AU parleys CSOs, religious leaders in Nigeria to end child marriage
*Lists dangers of female genital mutilation
With more girls and young women especially in northern Nigeria being affected by vesicovaginal fistula and a high rate of maternal and infant mortality, the African Union delegation on protecting the rights of the child and ending female genital mutilation, has begun moves in partnership with Civil Society coalition in Nigeria as well as religious and traditional leaders to end child marriages in Nigeria.
Leader of the AU delegation Hemine Kembo Gatsing, who is also representing the Head AU, said that part of their three-day mission in Nigeria is to meet with the CSOs coalition and other stakeholders such as the traditional and religious leaders towards straightening the AU’s campaign to end child marriage and address the damaging impact of female genital mutilation.
She said “our mission started with a discussion with the National Human Rights Commission, (NHRC), now we are meeting with the CSOs, traditional rulers and other stakeholders to understand some of the community-driven innovative approaches they are adopting as well as other models they are testing.
According to her, community-driven initiatives could prove more effective in reaching out to the locals and enlightening them through their traditional and religious leaders that are often held in high regard, on the negative impact of these harmful practices.
While noting the importance of harmonizing laws in this regard for effective coordination, she said “One of the core interventions of civil societies in this endeavour is according support such as psychosocial support and provision of safe spaces or shelter to victims of some of these harmful practices. Because most often the impact on the child is unimaginable especially when such issues arise in the family context and the child is no longer comfortable interacting with His or her family or is neglected hence needing the intervention of some civil society organizations before mediation is done,” she said.
Co-chair of CSOs Coalition, Carolyn Seaman, pointed out that a lot still needs to be done to mobilize action around getting all the states to domesticate the Child Rights Act, (CRA), but a more challenging issue at hand now is understanding the act that is being domesticated as well as ensuring its effective implementation by the states.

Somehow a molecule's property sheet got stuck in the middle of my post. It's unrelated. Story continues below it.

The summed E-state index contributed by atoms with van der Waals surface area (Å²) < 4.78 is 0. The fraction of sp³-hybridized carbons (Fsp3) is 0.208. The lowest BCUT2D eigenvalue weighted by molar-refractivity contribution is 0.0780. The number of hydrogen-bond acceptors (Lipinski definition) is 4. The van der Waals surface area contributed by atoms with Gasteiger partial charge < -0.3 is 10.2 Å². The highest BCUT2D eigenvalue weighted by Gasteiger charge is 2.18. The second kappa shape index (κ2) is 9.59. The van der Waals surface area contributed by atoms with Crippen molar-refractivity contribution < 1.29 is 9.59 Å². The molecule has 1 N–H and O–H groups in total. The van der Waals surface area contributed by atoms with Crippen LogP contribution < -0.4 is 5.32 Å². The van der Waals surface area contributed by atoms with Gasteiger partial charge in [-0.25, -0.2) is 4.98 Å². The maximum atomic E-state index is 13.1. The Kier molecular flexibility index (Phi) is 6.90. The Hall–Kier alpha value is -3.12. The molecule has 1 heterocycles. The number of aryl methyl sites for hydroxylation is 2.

She said, “As civil societies, I think our big concern now is not just getting the states to sign up and domesticate this Act but understanding the substance in these laws that are being domesticated in some of the states especially some of the states in the north that re still significantly and consciously excluding the marriage age of the child, a child should not be married as long as she or he is not up to eighteen years and many of the laws don’t state that.”
Another co-chair of the coalition, Kolawole Olatosimi explained that what most CSOs in communities with the prevalence of such cases do is provide safe spaces to victims, and offer to counsel to both victims and their families but stated that a major challenge to many CSOs is funding, a situation that has forced many to look inward for self-sustaining options instead of depending on donors to run their activities
He said “some of the strategies CSO adopt in the communities is the conditional cash transfer which states that for parents to access the cash, their girl child must attain secondary school or meet some other such conditions. This is apart from our safe spaces programs which often cover pregnant young girls.
One of the religious as well as traditional rulers, Sani Umar Jabbi, said that most of the states in northern Nigeria have domesticated the CRA and are already working to eradicate such harmful practices in their communities.
He said that as leaders, they are working to enlighten their communities of the dangers of these practices and are encoring parents to send their girls to schools where they can be of benefit to their communities in their chosen professions, as nurses or medical doctors.